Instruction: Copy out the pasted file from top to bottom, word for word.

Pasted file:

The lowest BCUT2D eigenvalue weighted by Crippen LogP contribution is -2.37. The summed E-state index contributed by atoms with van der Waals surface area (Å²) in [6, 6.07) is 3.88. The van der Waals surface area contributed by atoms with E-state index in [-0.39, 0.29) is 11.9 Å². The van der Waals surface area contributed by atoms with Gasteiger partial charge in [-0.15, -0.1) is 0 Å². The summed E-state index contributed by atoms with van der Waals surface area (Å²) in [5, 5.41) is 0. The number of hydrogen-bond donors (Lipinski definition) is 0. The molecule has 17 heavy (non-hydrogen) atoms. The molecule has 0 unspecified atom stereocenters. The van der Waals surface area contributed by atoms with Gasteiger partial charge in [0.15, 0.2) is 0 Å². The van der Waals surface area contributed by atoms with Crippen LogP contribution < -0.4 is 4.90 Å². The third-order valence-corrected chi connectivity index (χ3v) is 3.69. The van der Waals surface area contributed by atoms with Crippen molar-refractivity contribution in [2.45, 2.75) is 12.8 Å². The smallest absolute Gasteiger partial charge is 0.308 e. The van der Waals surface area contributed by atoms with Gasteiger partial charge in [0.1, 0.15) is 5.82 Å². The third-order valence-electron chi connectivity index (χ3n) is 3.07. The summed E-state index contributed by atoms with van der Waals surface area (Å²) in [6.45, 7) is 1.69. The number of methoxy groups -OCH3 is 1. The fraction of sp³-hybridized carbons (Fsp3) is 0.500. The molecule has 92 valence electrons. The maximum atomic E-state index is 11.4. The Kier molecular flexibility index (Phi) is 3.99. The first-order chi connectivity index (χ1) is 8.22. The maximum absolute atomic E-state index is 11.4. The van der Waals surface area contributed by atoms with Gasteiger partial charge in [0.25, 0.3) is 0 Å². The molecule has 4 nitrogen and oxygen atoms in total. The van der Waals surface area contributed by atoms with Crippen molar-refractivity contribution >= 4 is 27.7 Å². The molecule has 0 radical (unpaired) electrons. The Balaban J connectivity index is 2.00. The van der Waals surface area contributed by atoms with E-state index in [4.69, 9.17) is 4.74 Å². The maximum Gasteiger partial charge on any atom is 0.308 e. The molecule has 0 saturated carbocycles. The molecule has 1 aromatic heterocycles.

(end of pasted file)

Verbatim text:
The lowest BCUT2D eigenvalue weighted by Crippen LogP contribution is -2.37. The summed E-state index contributed by atoms with van der Waals surface area (Å²) in [6, 6.07) is 3.88. The van der Waals surface area contributed by atoms with E-state index in [-0.39, 0.29) is 11.9 Å². The van der Waals surface area contributed by atoms with Gasteiger partial charge in [-0.15, -0.1) is 0 Å². The summed E-state index contributed by atoms with van der Waals surface area (Å²) in [5, 5.41) is 0. The number of hydrogen-bond donors (Lipinski definition) is 0. The molecule has 17 heavy (non-hydrogen) atoms. The molecule has 0 unspecified atom stereocenters. The van der Waals surface area contributed by atoms with Gasteiger partial charge in [0.15, 0.2) is 0 Å². The van der Waals surface area contributed by atoms with Crippen LogP contribution < -0.4 is 4.90 Å². The third-order valence-corrected chi connectivity index (χ3v) is 3.69. The van der Waals surface area contributed by atoms with Crippen molar-refractivity contribution in [2.45, 2.75) is 12.8 Å². The smallest absolute Gasteiger partial charge is 0.308 e. The van der Waals surface area contributed by atoms with Gasteiger partial charge in [0.1, 0.15) is 5.82 Å². The third-order valence-electron chi connectivity index (χ3n) is 3.07. The summed E-state index contributed by atoms with van der Waals surface area (Å²) in [6.45, 7) is 1.69. The number of methoxy groups -OCH3 is 1. The fraction of sp³-hybridized carbons (Fsp3) is 0.500. The molecule has 92 valence electrons. The maximum atomic E-state index is 11.4. The Kier molecular flexibility index (Phi) is 3.99. The first-order chi connectivity index (χ1) is 8.22. The maximum absolute atomic E-state index is 11.4. The van der Waals surface area contributed by atoms with Gasteiger partial charge in [0.25, 0.3) is 0 Å². The molecule has 4 nitrogen and oxygen atoms in total. The van der Waals surface area contributed by atoms with Crippen molar-refractivity contribution >= 4 is 27.7 Å². The molecule has 0 radical (unpaired) electrons. The Balaban J connectivity index is 2.00. The van der Waals surface area contributed by atoms with E-state index in [4.69, 9.17) is 4.74 Å². The maximum Gasteiger partial charge on any atom is 0.308 e. The molecule has 0 saturated carbocycles. The molecule has 1 aromatic heterocycles.